That’s not to say that the Yankees would have been better off in that situation. There’s a real argument that having Sabathia around, even if he gets a new six- or seven-year deal, is preferable to Lee. Even if we set our arbitrary start point to 2008 — the year that Lee broke out and won the AL Cy Young Award, and the year after Sabathia won the same award — Sabathia and Lee are similar pitchers. Lee has a slight advantage in ERA and a slightly larger one in FIP, while their xFIPs match up closely. Sabathia has thrown more innings, which helps close the gap. But even then we’re ignoring a significant portion of both careers.

Not only has Sabathia been more durable since 2008, but he’s been more durable throughout his career. He hasn’t missed any time, ever, with an arm injury, and hasn’t spent time on the DL since 2004. Sabathia also has a much longer track record of success. He broke into the bigs in 2001 at age 20 and has been at least serviceable in every year of his career. He hasn’t produced an ERA north of 4.12 since 2002, and hasn’t broken the 3.40 barrier since 2005 — that is, in terms of ERA and FIP, 2009 was his worst season in the last six years. This track record seems to make Sabathia a better long-term bet than Lee, even if Lee has caught up to Sabathia in terms of production. Even still, Sabathia is younger than Lee.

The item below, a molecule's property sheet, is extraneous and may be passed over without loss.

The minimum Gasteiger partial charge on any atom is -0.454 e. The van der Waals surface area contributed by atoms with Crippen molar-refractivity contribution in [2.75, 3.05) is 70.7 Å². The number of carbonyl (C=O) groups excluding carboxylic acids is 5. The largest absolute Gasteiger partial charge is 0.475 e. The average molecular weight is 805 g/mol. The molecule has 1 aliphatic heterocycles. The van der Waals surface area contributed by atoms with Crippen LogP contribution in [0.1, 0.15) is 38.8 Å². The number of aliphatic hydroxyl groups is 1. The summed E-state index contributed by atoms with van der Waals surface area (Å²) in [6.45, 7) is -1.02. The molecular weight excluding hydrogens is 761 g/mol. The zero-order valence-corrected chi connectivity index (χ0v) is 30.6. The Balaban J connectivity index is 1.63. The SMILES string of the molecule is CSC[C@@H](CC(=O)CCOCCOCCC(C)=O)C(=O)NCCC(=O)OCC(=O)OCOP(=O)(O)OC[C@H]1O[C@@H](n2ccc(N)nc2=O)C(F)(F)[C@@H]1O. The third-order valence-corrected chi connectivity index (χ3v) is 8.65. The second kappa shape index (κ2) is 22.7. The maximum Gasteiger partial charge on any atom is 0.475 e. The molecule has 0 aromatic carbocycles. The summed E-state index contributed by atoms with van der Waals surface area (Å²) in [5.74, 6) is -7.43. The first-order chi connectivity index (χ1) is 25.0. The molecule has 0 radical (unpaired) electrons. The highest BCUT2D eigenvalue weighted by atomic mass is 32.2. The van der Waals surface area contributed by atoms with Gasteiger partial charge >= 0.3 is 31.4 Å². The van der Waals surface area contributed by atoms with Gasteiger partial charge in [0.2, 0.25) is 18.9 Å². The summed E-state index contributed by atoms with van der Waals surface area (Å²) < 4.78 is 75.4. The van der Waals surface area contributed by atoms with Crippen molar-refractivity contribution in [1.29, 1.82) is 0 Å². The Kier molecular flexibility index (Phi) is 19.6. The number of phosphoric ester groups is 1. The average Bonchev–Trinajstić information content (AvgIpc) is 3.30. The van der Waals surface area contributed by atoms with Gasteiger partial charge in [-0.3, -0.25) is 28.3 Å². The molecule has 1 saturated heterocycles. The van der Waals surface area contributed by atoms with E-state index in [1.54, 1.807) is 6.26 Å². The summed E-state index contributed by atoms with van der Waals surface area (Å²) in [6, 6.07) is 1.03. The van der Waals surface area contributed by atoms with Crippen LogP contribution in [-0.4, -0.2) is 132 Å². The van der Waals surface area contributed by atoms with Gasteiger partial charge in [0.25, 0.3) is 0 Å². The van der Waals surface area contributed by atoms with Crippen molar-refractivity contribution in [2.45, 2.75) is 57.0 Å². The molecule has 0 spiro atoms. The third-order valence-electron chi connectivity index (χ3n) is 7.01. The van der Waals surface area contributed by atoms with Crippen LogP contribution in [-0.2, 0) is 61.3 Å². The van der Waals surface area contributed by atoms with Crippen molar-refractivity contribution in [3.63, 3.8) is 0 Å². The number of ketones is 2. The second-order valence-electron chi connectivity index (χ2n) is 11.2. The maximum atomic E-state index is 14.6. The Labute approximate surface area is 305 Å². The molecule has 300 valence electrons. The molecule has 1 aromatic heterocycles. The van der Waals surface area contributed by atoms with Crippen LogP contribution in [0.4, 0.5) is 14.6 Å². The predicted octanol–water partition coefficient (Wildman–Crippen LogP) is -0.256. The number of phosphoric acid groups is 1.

Yes, the situation this winter would have looked quite a bit different had the Yankees acquired Lee. At the same time, I’m not sure it’s a better situation. The Yankees had a seven-year offer out to Lee last December. At this point I’d rather have CC for the next seven years than Lee for the next six. So if the Yankees would have been more apt to walk away from Sabathia if they had signed Lee, then I’m of the opinion that missing Lee might be best in the long term.

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Joel Sherman raised a similar Sabathia-Lee connection in his blog this morning. This is his second of two points he expects the Sabathia camp to make in negotiations:

The Yankees offered Cliff Lee seven years at $146 million last year after he had turned 32 and done nothing yet for the Yankees. Sabathia again is 31 and has done plenty for the Yankees, and why should he accept an offer that is one penny less than seven years at $146 million?

While the offer to Lee has some significance, it doesn’t really make a difference once Sabathia hits the open market. At that point his contract is not necessarily subject to past offers, but is subject to what the market will bear. Why should he accept an offer that is one penny less than 7/146? Because the market might not produce a contract at that level. This is one reason I think the Yankees land Sabathia at somewhere around the 5/125 contract that Lee got last winter. There just doesn’t seem to be a better offer awaiting him.

Crazy Trade Idea: Swisher for Marcum